Family–school relationships in immigrant children’s well-being: the intersection of demographics and school culture in the experiences of black African immigrants in the United States
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CitationDryden-Peterson, Sarah. 2017. Family-school relationships in immigrant children’s well-being: The intersection of demographics and school culture in the experiences of Black African immigrants in the United States. Race Ethnicity and Education.
AbstractThis article explores the types of family-school relationships that promote academic, socioeconomic, and social and emotional well-being of black African immigrant children in the United States. The data are ethnographic, drawing on one year of participant observation and interviews at two elementary schools. The findings are also set within the context of an analysis of data from the New Immigrant Survey. The article identifies mechanisms by which relationships between black African immigrants and schools are created and argues that intersections between demographics and school culture are central, particularly as related to the possibilities for relational power, which can allow parents and school staff to transcend persistent inequalities of race and discrimination.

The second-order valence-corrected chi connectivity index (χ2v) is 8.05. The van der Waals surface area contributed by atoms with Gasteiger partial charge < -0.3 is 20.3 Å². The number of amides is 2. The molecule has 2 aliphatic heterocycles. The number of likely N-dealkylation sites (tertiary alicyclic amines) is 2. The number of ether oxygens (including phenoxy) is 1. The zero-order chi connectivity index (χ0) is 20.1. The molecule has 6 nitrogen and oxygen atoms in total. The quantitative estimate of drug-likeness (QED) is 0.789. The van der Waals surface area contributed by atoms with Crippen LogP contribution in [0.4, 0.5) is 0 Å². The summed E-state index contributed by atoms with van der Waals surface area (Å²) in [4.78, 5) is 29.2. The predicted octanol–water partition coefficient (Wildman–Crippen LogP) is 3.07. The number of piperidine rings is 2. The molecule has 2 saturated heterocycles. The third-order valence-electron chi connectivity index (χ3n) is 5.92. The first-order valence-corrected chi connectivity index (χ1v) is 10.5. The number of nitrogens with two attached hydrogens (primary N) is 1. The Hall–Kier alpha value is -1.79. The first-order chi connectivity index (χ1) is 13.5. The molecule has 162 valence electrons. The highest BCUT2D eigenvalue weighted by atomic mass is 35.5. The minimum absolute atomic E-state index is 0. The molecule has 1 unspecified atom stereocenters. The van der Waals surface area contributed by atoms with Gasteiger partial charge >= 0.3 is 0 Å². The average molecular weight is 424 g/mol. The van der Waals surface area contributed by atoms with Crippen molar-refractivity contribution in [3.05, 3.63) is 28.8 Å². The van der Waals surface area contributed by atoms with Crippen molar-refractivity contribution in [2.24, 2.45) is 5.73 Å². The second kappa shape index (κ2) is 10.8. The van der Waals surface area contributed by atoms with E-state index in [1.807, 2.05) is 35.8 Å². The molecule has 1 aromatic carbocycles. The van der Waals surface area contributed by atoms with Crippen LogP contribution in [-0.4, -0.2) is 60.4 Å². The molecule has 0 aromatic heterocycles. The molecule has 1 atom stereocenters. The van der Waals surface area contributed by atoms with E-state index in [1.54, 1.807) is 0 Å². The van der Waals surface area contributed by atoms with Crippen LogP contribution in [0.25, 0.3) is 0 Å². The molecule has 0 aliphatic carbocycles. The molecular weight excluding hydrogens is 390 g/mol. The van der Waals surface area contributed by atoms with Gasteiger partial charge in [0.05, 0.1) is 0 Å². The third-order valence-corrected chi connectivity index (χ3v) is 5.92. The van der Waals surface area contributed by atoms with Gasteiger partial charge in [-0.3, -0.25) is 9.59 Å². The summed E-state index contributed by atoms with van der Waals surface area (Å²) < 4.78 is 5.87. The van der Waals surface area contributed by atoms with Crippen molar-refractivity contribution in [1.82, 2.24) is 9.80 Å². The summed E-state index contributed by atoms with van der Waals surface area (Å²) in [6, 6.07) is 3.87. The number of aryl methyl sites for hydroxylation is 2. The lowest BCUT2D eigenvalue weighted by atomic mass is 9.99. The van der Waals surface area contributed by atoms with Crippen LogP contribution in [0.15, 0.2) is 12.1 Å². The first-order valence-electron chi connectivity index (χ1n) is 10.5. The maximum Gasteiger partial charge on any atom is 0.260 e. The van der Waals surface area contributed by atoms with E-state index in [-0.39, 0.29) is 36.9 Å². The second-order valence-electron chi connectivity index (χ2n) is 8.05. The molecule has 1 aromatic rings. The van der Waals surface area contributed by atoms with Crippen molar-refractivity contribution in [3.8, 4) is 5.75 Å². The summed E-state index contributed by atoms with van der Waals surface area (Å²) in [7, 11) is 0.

Citable link to this pagehttp://nrs.harvard.edu/urn-3:HUL.InstRepos:30802655
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